With the members 12 and 14 positioned as shown in FIGS. 1 and 26, the housing 16 may be grasped by the hand to move the distal tips 20 and 47 of the members 12 and 14 into the patient and up to that area of the body 96 from which a sample is to be taken. When the biopsy device 10 is properly positioned in the patient, the housing 16 may be held stationary with one hand while the stylet actuator 48 is moved distally to its full distal position as shown in FIGS. 2 and 27 wherein the stop 60 engages housing stop 84 at the distal end of housing groove 80. During this movement, the cannula 18 and housing 16 remain stationary while the stylet 46 is moved distally relative to the cannula 18 and into the tissue material 96 from which a sample is to be taken. The engagement between the bump 40 and proximal end of housing 16 prevents any inadvertent movement of the cannula actuator 22 at this time. In the position shown in FIGS. 2 and 27, tissue material 96 from which a sample is to be taken will extend into the cavity 66 and the condition of the cannula 18 and stylet 46 will appear as in FIG. 16, that is, with cavity 66 fully open.

Next, while still holding the housing 16 stationary in the same hand, the cannula actuator 22 is moved distally from its position in FIGS. 2 and 26 to its full distal position as shown in FIGS. 3 and 28, respectively. In its full distal position, the cannula actuator stop 38 engages stop 82 at the distal end of the housing groove 78. During this movement, the cutting end 20 of the cannula 18 cuts sample material 96 that extends into the cavity 66 and returns the cannula 18 and stylet 46 to the positions indicated in FIG. 15 but with the cavity 66 containing the severed tissue sample (not shown). The biopsy device 10 may then be removed from the tissue 94 of the patient with the sample being maintained in the cavity 66 by the cannula 18. The cannula 18 may then be retracted or moved proximally relative to the stylet 46 to open the cavity 66 and permit removal of the tissue sample for test purposes.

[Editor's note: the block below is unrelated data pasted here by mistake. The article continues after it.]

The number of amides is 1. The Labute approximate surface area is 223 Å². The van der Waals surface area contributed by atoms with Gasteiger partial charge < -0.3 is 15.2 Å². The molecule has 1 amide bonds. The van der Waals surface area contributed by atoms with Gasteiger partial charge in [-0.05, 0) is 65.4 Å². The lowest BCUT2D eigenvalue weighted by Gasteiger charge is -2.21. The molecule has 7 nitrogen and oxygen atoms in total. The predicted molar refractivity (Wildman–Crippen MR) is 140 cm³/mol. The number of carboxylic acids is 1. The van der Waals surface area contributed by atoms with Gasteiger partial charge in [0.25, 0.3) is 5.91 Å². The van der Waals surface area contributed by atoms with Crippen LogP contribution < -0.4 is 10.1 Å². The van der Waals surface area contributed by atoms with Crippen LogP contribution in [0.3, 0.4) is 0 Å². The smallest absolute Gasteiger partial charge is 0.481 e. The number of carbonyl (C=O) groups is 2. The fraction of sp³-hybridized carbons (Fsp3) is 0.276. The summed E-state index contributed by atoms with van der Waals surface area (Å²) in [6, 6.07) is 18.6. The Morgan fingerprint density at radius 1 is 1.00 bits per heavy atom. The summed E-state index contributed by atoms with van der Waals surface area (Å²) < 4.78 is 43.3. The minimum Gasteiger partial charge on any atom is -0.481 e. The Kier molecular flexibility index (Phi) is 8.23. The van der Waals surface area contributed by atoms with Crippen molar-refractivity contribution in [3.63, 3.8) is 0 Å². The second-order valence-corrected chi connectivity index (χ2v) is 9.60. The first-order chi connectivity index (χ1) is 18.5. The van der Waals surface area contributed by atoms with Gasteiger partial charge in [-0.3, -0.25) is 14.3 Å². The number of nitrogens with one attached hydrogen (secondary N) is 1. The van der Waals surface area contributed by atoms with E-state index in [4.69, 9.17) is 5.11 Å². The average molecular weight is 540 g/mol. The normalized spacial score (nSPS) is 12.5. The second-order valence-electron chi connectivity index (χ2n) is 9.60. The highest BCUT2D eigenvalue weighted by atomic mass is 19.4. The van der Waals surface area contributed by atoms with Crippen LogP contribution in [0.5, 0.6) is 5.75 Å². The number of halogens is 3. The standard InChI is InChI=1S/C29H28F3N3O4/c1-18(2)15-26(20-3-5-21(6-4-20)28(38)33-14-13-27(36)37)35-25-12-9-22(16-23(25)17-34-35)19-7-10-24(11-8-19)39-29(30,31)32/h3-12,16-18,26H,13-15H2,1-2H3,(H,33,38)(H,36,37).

However, if multiple samples of tissue from the sample area 96 are to be taken, instead of removing the entire biopsy device 10 before the respective samples may be collected, cannula 18 of the biopsy device 10 may remain in the patient's tissue 94 and the stylet 46 with the cavity 66 containing the sample removed from the biopsy device 10. This is accomplished by retracting or moving cannula actuator 22 and stylet actuator 48 to their most proximal position so that bumps 40 and 62, respectively, are positioned proximally to flange 74 of housing 16. Thereafter, while holding housing 16 with one hand, the operator may depress bump 62 with the finger or fingernail of one hand thereby pushing spring arm 58 toward cannula actuator 22.

In the first embodiment, as spring arm 58 is pushed towards cannula actuator 22, the operator simultaneously lifts the proximal end of stylet actuator 48 so that the tip 59 of proximal end portion 49 is moved above side wall 30. Thereafter, as the user moves stylet actuator 48 proximally, end portion 49 will move over side wall 30 thereby allowing stylet 46 to move out of cannula 18 and out of housing 16. Thereafter, the sample may be removed from recess 66.

In the second embodiment, as spring arm 58 is pushed towards cannula actuator 22, locking lugs 55 are pressed toward cannula actuator 22 below stop lugs 39 on stylet stop 25. In this configuration, slight proximal pressure on flange 64 moves locking lugs 55 proximal of stop lugs 39 while simultaneously passing stop 60 beyond flange 74. Thereafter, stylet actuator 48 may be moved proximally until the distal end 47 of stylet 46 moves clear of bore 37 and stylet stop 25. At this time, stylet 46 is free to be removed from housing 16 and cavity 66 is exposed so that the sample collected may be removed from cavity 66.

In both the first and second embodiments, to reinsert stylet 46 into cannula 18 for repeated taking of samples, the distal end 47 of stylet 46 is positioned at bore 37, and stylet 46 aligned with cannula 18 so that stylet 46 may be moved distally through cannula 18. In this regard, window 17 allows the operator to see the proximal end of bore 37 to aid in aligning the distal end 47 of stylet 46 with the proximal end of bore 36. As the proximal end portion 49 approaches the flange 32 in embodiment one, the small notch 32A in flange 32 allows stylet 46 to pass into cannula 18.